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Milestones Dec. 9, 2002

3 minute read
Harriet Barovick, Elizabeth L. Bland and Sean Gregory

DIED. HARRIET DOERR, 92, Lyrical, Award-Winning Author Who downplayed her social status as heiress to a railroad fortune and won a devoted critical and commercial following with three books, all published after she turned 73; in Pasadena, Calif. Known for her sharply beautiful, economical prose–she could labor over a sentence for an hour–Doerr based much of her writing on time spent with her family in Mexico, where her husband ran a mining business. She returned to college at 65 on a dare from her son, studied creative writing and went on to publish the 1984 novel Stones for Ibarra, which won the American Book Award; another novel, Consider This, Senora; and an essay collection, The Tiger in the Grass.

HOSPITALIZED. ZSA ZSA GABOR, 85, Hungarian grande dame famous for her eight marriages, fewer good movie roles and a 1989 conviction for slapping a Beverly Hills, Calif., cop; in serious condition after suffering a head injury in a car crash; in Los Angeles.

DIED. GEORGE CHRISTIAN, 75, last press secretary to President Lyndon Johnson; of lung cancer; in Austin, Texas. Johnson called Christian–a loyal, easygoing fellow Texan–“unflappable George,” while others labeled him a yes-man. Still, he won admiration for his evenhanded treatment of reporters, whether friend or foe.

DIED. KAREL REISZ, 76, Czech-born pioneer of the 1960s British New Wave, whose influential films of the period included Saturday Night and Sunday Morning and Morgan!; of a blood disorder; in London. He also directed the Oscar-nominated film adaptation of John Fowles’ novel The French Lieutenant’s Woman.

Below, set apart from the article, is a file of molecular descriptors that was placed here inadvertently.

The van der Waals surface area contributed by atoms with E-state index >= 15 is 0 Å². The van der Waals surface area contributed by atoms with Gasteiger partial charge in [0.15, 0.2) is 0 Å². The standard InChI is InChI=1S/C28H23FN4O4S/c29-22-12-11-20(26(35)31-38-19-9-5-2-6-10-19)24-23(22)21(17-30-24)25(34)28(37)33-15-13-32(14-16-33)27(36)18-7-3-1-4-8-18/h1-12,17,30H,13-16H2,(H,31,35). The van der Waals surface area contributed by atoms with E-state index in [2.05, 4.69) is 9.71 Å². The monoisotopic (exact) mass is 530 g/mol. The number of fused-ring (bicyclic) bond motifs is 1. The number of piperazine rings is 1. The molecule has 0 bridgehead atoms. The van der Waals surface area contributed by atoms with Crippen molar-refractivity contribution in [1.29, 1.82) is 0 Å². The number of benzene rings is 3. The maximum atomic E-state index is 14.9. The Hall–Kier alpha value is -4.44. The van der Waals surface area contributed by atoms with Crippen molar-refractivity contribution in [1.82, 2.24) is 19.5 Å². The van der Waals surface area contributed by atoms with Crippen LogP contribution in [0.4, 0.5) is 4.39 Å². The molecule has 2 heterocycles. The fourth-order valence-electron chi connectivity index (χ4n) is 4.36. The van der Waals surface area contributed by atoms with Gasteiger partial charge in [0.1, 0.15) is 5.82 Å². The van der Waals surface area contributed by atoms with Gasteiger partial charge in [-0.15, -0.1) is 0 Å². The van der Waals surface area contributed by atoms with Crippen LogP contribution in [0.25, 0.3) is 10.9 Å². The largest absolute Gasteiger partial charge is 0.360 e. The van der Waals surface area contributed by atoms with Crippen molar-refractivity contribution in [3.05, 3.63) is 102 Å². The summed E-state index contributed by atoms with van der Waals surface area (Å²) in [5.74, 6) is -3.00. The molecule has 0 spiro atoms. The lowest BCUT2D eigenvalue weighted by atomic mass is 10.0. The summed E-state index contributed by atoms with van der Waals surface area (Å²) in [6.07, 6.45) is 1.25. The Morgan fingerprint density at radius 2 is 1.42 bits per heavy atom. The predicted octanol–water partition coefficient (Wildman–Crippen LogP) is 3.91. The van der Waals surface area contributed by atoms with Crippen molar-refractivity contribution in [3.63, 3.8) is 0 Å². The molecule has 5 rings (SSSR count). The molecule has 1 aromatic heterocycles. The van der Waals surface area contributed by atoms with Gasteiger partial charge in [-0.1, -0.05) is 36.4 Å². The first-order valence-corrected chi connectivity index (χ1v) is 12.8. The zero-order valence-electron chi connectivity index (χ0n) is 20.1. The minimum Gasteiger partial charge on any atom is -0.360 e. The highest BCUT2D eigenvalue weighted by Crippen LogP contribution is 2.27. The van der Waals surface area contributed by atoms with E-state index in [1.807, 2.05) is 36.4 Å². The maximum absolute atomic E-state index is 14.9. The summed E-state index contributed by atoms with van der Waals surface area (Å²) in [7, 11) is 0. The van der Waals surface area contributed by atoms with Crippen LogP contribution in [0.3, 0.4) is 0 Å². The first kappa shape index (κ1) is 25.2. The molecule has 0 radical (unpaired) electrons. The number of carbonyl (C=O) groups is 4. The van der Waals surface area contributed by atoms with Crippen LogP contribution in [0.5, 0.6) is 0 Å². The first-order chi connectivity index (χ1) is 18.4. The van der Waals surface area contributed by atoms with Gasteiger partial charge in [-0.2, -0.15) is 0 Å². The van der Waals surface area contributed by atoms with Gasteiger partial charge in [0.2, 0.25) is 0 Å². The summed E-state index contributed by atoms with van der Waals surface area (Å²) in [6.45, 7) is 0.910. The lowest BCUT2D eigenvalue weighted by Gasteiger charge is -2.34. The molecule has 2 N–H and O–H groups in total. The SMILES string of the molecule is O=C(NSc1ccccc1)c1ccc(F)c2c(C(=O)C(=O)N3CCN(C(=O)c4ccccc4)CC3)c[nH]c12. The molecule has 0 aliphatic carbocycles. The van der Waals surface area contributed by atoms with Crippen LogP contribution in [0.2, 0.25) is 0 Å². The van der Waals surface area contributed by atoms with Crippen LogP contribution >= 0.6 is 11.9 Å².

DIED. JOHN RAWLS, 81, gentle giant of liberalism, who changed the study of political philosophy from one of logic and science to one concerned primarily with social and moral justice; in Lexington, Mass. The longtime Harvard professor’s 1971 book, A Theory of Justice, revived the idea–promoted by Hobbes, Locke and Rousseau but abandoned for much of the 20th century–of the social contract: the idea that society should be built on a mutually beneficial agreement among its members. His views on ethics and the rights of individuals have influenced the debate on affirmative action, welfare and assisted suicide.

DIED. EUGENE ROSTOW, 89, former dean of Yale Law School, who served under four Presidents, including Ronald Reagan; in Alexandria, Va. As Under Secretary of State for Political Affairs in the Johnson Administration, he was part of a group of influential Democrats deeply affected by World War II who strongly defended U.S. involvement in Vietnam.

DIED. GEORGE BARRIE, 90, artistic former owner and CEO of Faberge who pioneered the use of celebrities in marketing, famously employing Joe Namath, Farrah Fawcett and Margaux Hemingway to promote perfume and hair-care products; in Aventura, Fla. He created the best-selling scent Brut and also co-wrote songs with Sammy Cahn, two of which were nominated for Academy Awards.

DIED. ROBERTO MATTA ECHAURREN, 91, Chilean surrealist known as Matta, whose hallucinatory paintings heavily influenced such artists as Jackson Pollock and Mark Rothko; in Tarquinia, Italy. His eerie mutants and globs of clashing color were, he said, “the subconscious in its burning, liquid state.

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